by

The Vocative in Crisis

Comma Peter Arkle

Illustration courtesy of Peter Arkle*

Readers can you pay attention for a moment?

I know there was a debate last night, but seriously readers wouldn’t you prefer to think about something less ephemeral than a presidential election? Something as durable as … vocatives?

I bet neither candidate mentioned vocatives. And yet there’s a vocative crisis, illustrated in my first two sentences above. Readers, lots of vocatives are losing their protective commas, the commas that set them off from their neighbors and identify them as vocatives.

A vocative is like an address label, telling who the audience is for the surrounding verbiage. It’s often a person’s name; sometimes it’s a more generic term, as in “Guys, let’s get this done.” It’s often part of the start of an email message, as in these examples I’ve recently received (vocatives in italics and some names changed):

- Professor Metcalf, Okay I will be there today.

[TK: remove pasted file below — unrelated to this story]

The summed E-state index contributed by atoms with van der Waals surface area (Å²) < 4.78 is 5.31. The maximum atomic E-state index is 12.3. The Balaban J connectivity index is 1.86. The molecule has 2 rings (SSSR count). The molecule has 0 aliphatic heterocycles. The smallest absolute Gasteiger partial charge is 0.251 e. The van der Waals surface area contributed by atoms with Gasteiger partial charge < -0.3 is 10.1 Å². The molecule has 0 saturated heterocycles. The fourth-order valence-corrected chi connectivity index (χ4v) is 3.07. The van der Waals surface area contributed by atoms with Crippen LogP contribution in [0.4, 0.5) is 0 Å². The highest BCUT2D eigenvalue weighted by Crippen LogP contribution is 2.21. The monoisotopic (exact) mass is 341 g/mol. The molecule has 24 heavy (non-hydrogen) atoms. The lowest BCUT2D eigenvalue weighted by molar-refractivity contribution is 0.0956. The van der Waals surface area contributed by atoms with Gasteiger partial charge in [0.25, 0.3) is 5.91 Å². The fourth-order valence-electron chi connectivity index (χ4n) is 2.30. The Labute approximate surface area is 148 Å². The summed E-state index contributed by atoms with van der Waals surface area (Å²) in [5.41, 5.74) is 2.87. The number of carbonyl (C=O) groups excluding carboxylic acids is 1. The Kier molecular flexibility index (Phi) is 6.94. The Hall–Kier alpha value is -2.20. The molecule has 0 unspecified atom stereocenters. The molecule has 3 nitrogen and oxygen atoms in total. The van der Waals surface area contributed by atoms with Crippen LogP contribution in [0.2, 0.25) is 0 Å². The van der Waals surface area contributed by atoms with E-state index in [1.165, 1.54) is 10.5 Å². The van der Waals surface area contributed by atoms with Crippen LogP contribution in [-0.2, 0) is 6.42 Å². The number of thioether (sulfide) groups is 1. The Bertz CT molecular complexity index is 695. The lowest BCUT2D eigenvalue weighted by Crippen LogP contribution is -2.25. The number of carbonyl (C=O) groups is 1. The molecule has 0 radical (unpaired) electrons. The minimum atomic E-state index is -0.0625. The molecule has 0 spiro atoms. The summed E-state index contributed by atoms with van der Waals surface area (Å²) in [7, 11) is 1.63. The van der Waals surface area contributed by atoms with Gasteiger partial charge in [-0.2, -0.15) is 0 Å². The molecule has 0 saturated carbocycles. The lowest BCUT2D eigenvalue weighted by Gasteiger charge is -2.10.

- Allan, So, did you have to write people’s abstracts yourself?

- Faculty & Staff, I am Ben Franklin, coordinator of. …

- Yes, I do remember that, Allan.

- Hi, Allan, could you please send me a digital copy of the five-year plan?

- Good eye, Susan. The committee is in charge of finding evidence. …

- Dear Colleagues, With both regret and very warm wishes. …

- Dr. Metcalf, As a student, I would like to attend the annual luncheon.

- Hi, ALLAN, your statement is available. …

But then there’s an almost equal number of vocatives lacking the setoffs:

- I’ll send them to you Dan when I get to a computer.

- Dear Dr. Metcalf I will not be in class today. …

- Thank you Allan.

- Hi Allan and Bill, Various email is coming in complaining about things.

Where did the missing commas go? Maybe they were burned up in the atmosphere as a result of global warming. Or maybe they were zapped as they traveled the internet.6d0ffa2ed1e59e9f664a7ae434b94c9f

They aren’t in such danger in our spoken language, where pauses rather than commas serve to set off vocatives. Virginia Johnson (Lizzy Caplan) in Masters of Sex is a notable example, pausing a moment before concluding a sentence with a vocative, as in “Let’s be honest, … Bill. What we had was about as honest as two amoeba in a petri dish.”

Vocatives often appear in sentences that are commands and questions, because they indicate who should obey the command or answer the question.

OK, readers, thanks for staying with me this far. You can go back to discussing that debate now.

 

[[*For more drawings by Peter Arkle, go to his website.]]

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